I’m a Children’s Advisor at the Refugee Council’s Children’s Services in Dover. We are a 24/7 service for unaccompanied children who arrive in the UK in search of safety.
On the 31st of December I expect it’ll be quiet at our reception centre in Dover… it will just be me. I’ll be waiting for a child to arrive, though I doubt anyone will come. Very few refugee children actually come to the UK.
I was at home for Christmas with my friends and family. At first when I found out I was working, I thought, it’s sad for me to not be with my family on New Year’s Eve. But for these young people, it’s just another day in their life. I felt selfish because here was me thinking – “I can’t be with my family”, when they haven’t been with theirs for months and months.
I’m just glad I’m going to be here to make them feel comfortable and hopefully put a smile on their face.
If a young person arrives they will come down to us after seeing the immigration officials upstairs. The interview can take hours and hours, especially if the authorities don’t believe their age. It’s a lot to handle after the journeys they have had, not to mention what they have seen at home – witnessing the killing of family members, or being subjected to torture or violence themselves.
When they come to us they have to do another interview with social services. By the time that’s over they’re exhausted.
It’s difficult for them to trust anyone after all they have been through. They may have experienced violence from police or the army in their country. That’s why we dress casually and not in uniforms, so that they can see that we aren’t police or immigration and that we are here just for them.
When they have finished all of the interviews and paperwork, they can finally have a shower and go to the room where there are some beds to have a sleep. We give them a welcome pack which contains a t-shirt, some trousers, a towel, underwear, soap, a toothbrush and toothpaste.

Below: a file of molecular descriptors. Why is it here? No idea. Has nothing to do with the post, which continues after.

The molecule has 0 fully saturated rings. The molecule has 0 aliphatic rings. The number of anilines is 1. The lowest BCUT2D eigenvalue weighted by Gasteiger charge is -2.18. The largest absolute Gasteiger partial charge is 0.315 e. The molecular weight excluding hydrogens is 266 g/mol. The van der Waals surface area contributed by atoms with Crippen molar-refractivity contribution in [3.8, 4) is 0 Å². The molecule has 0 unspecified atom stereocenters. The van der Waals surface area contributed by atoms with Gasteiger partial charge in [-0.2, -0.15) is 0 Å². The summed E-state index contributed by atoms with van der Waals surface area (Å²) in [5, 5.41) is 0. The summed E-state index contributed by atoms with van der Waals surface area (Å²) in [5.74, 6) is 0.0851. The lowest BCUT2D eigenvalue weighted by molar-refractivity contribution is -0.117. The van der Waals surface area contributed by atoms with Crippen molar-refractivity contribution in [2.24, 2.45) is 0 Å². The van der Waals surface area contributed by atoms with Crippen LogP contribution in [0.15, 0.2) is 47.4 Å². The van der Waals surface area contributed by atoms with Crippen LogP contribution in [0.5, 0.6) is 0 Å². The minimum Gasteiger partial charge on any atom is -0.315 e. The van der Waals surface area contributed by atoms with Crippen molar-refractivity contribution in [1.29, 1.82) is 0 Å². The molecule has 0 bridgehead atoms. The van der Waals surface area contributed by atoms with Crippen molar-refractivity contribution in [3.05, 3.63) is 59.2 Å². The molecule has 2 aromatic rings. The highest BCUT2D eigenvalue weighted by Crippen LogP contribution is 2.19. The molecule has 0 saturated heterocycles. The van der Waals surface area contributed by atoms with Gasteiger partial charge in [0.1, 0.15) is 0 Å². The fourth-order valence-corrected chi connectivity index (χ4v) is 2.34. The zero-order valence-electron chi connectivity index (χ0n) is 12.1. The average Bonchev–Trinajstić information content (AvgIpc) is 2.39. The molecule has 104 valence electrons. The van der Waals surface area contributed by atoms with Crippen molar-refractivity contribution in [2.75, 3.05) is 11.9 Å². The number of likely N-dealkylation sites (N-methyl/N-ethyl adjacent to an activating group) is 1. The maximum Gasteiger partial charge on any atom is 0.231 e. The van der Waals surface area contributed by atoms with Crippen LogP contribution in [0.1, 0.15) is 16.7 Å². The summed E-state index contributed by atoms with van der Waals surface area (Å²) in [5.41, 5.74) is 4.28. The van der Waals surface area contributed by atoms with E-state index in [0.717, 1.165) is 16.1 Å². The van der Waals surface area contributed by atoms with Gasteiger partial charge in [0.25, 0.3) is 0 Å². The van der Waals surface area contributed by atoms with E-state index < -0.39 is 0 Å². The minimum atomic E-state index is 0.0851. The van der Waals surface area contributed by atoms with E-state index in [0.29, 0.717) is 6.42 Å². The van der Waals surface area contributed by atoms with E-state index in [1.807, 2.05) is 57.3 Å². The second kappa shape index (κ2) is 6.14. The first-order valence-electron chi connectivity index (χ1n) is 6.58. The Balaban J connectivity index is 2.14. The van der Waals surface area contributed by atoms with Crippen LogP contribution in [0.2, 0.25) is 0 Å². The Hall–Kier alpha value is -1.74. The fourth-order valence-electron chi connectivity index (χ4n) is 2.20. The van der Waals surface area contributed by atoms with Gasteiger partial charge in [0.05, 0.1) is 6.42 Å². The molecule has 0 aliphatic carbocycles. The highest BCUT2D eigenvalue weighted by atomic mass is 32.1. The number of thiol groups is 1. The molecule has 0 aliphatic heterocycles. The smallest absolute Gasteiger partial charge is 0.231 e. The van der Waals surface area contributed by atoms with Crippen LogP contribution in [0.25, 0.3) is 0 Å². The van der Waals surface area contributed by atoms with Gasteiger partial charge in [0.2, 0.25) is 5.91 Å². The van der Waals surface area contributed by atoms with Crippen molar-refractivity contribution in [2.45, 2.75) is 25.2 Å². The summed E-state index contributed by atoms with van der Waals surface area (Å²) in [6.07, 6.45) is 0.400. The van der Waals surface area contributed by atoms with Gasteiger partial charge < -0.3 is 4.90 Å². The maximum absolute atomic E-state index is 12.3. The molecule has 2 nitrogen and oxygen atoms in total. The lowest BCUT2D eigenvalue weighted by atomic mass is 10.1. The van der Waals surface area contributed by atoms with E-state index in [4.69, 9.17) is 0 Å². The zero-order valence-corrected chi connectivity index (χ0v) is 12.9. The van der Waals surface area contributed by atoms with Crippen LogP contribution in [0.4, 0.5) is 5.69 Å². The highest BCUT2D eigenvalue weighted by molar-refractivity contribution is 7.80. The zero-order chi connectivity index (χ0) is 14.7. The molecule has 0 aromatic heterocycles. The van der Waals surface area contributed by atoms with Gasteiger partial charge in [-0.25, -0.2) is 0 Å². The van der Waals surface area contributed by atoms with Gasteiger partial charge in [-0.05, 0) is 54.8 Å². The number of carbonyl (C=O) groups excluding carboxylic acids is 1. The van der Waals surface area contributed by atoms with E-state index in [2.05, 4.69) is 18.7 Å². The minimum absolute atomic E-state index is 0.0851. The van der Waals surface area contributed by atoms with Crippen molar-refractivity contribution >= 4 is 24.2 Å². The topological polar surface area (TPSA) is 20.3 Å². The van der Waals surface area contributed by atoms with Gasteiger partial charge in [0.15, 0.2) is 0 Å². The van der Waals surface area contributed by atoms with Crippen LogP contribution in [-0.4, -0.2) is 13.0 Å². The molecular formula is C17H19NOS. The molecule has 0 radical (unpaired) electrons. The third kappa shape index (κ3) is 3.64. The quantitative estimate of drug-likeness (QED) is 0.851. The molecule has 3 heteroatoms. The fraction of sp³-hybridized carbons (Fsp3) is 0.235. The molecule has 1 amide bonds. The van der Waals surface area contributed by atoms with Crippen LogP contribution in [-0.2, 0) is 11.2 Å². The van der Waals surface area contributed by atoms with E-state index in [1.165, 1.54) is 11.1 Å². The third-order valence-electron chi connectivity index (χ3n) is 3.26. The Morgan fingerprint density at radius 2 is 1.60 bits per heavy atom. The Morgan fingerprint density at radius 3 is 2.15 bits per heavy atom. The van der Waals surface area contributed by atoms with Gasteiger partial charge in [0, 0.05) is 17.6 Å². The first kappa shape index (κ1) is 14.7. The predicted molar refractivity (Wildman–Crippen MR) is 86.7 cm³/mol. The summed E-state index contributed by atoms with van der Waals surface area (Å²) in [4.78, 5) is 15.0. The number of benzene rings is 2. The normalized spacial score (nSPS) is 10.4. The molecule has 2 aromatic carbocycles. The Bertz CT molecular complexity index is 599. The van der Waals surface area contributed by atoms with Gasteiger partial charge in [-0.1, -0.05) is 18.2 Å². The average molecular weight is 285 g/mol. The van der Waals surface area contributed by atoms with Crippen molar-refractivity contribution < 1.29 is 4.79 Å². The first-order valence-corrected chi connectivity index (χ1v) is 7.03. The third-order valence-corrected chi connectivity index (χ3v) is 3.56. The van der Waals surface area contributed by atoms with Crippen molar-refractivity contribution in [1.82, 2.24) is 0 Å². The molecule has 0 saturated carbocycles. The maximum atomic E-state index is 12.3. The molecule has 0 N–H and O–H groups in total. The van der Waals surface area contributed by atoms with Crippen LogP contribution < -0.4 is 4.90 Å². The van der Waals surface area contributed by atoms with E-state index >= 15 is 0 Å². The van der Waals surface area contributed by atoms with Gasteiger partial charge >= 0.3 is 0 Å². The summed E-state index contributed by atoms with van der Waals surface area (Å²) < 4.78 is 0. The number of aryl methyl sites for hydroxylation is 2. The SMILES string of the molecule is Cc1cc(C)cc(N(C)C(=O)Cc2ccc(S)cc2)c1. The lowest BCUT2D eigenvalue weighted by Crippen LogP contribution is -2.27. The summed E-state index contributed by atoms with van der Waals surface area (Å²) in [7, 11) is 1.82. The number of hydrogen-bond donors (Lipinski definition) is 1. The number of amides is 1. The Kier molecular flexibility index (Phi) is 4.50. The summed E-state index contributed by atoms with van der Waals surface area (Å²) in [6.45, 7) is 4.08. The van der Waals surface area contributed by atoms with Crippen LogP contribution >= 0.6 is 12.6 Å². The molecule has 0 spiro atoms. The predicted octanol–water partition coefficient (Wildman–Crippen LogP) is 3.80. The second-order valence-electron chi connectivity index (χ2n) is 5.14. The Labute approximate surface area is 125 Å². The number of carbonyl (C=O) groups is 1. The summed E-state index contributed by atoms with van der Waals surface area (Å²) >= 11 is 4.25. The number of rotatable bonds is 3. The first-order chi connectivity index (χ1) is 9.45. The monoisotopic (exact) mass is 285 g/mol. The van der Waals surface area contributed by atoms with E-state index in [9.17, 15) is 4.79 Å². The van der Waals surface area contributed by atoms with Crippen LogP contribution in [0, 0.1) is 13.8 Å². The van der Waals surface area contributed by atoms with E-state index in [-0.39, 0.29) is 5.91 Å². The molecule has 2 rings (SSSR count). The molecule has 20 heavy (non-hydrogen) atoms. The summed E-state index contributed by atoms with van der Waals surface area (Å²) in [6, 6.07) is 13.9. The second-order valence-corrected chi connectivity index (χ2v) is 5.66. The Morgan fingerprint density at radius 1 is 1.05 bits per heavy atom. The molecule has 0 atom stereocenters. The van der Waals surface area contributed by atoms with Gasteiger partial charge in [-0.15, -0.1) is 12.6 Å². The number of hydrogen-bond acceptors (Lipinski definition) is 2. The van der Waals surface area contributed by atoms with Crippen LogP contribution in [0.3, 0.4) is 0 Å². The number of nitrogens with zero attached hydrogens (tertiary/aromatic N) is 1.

Their old clothes are in a really bad state because they’ve been wearing them for so long. Often they are really ashamed when they see their old clothes next to the new ones. They are dirty and torn. Many of the young people just want to throw their old clothes in the bin. I suppose the clothes they were travelling in on these traumatic journeys must hold a lot of memories too.
There is another room for families, with toys and a little baby’s bed. Recently a family arrived and the mum and dad really needed a sleep. The little boy played with puzzles. They were very exhausted and confused after the journey.
Sometimes the young people arrive together. They meet on the journey. These two boys from Afghanistan arrived recently. One of them was very quiet and tired. He just wanted to sleep. I can’t imagine his relief at seeing a bed to sleep in, in a safe room after all of the horrendous places he has been sleeping.
He thought his journey would end here. He didn’t know this was just the beginning.
The other boy was very distressed. The whole thing is so confusing. They ask “Where am I? Where am I going? What will happen when I get there?”
They will start 2017 either with a foster family or in supported accommodation, alone.
Young people who are age disputed can end up being detained in adult detention centres, or being moved from home to home. They can’t make friends or plans for tomorrow, let alone for the future. The uncertainty is crushing, especially for someone who has already been through so much.
These young people have to tell their story over and over again – to immigration, solicitors, the Home Office. It’s impossible for them to disconnect and be able to move on from these experiences.
They cannot start again and stop thinking about what’s happened. Many have lost track of their families, haven’t spoken to them for months and don’t know where they are.
On reflection, I’m glad to be spending my New Year’s Eve here. I don’t know what 2017 will hold for the children I see, but at least it’ll begin with a warm and friendly welcome.